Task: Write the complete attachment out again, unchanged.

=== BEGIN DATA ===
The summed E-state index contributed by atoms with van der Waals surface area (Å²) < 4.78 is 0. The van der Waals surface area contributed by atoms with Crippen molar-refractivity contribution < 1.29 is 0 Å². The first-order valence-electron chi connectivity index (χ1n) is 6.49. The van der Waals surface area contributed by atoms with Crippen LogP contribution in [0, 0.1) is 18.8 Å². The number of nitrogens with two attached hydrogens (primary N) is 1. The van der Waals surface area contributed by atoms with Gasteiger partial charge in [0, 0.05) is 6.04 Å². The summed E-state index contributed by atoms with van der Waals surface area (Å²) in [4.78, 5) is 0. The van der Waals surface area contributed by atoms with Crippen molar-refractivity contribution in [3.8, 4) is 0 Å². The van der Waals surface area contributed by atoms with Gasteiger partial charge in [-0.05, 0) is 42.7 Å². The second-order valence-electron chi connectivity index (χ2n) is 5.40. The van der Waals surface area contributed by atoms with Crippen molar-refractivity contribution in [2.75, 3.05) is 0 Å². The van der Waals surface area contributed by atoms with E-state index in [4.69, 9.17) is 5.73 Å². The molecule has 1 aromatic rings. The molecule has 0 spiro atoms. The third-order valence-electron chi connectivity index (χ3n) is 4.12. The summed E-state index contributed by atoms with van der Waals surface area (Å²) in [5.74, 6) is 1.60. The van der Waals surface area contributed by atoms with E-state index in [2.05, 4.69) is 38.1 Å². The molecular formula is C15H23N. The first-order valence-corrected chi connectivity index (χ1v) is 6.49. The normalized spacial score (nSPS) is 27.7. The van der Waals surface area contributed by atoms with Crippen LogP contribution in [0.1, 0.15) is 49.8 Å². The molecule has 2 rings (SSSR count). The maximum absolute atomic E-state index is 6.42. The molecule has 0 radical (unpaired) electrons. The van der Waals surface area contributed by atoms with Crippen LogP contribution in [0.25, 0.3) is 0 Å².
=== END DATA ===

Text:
The summed E-state index contributed by atoms with van der Waals surface area (Å²) < 4.78 is 0. The van der Waals surface area contributed by atoms with Crippen molar-refractivity contribution < 1.29 is 0 Å². The first-order valence-electron chi connectivity index (χ1n) is 6.49. The van der Waals surface area contributed by atoms with Crippen LogP contribution in [0, 0.1) is 18.8 Å². The number of nitrogens with two attached hydrogens (primary N) is 1. The van der Waals surface area contributed by atoms with Gasteiger partial charge in [0, 0.05) is 6.04 Å². The summed E-state index contributed by atoms with van der Waals surface area (Å²) in [4.78, 5) is 0. The van der Waals surface area contributed by atoms with Crippen molar-refractivity contribution in [3.8, 4) is 0 Å². The van der Waals surface area contributed by atoms with Gasteiger partial charge in [-0.05, 0) is 42.7 Å². The second-order valence-electron chi connectivity index (χ2n) is 5.40. The van der Waals surface area contributed by atoms with Crippen molar-refractivity contribution in [2.75, 3.05) is 0 Å². The van der Waals surface area contributed by atoms with E-state index in [4.69, 9.17) is 5.73 Å². The molecule has 1 aromatic rings. The molecule has 0 spiro atoms. The third-order valence-electron chi connectivity index (χ3n) is 4.12. The summed E-state index contributed by atoms with van der Waals surface area (Å²) in [5.74, 6) is 1.60. The van der Waals surface area contributed by atoms with E-state index in [2.05, 4.69) is 38.1 Å². The molecular formula is C15H23N. The first-order valence-corrected chi connectivity index (χ1v) is 6.49. The normalized spacial score (nSPS) is 27.7. The van der Waals surface area contributed by atoms with Crippen LogP contribution in [0.1, 0.15) is 49.8 Å². The molecule has 2 rings (SSSR count). The maximum absolute atomic E-state index is 6.42. The molecule has 0 radical (unpaired) electrons. The van der Waals surface area contributed by atoms with Crippen LogP contribution in [0.25, 0.3) is 0 Å².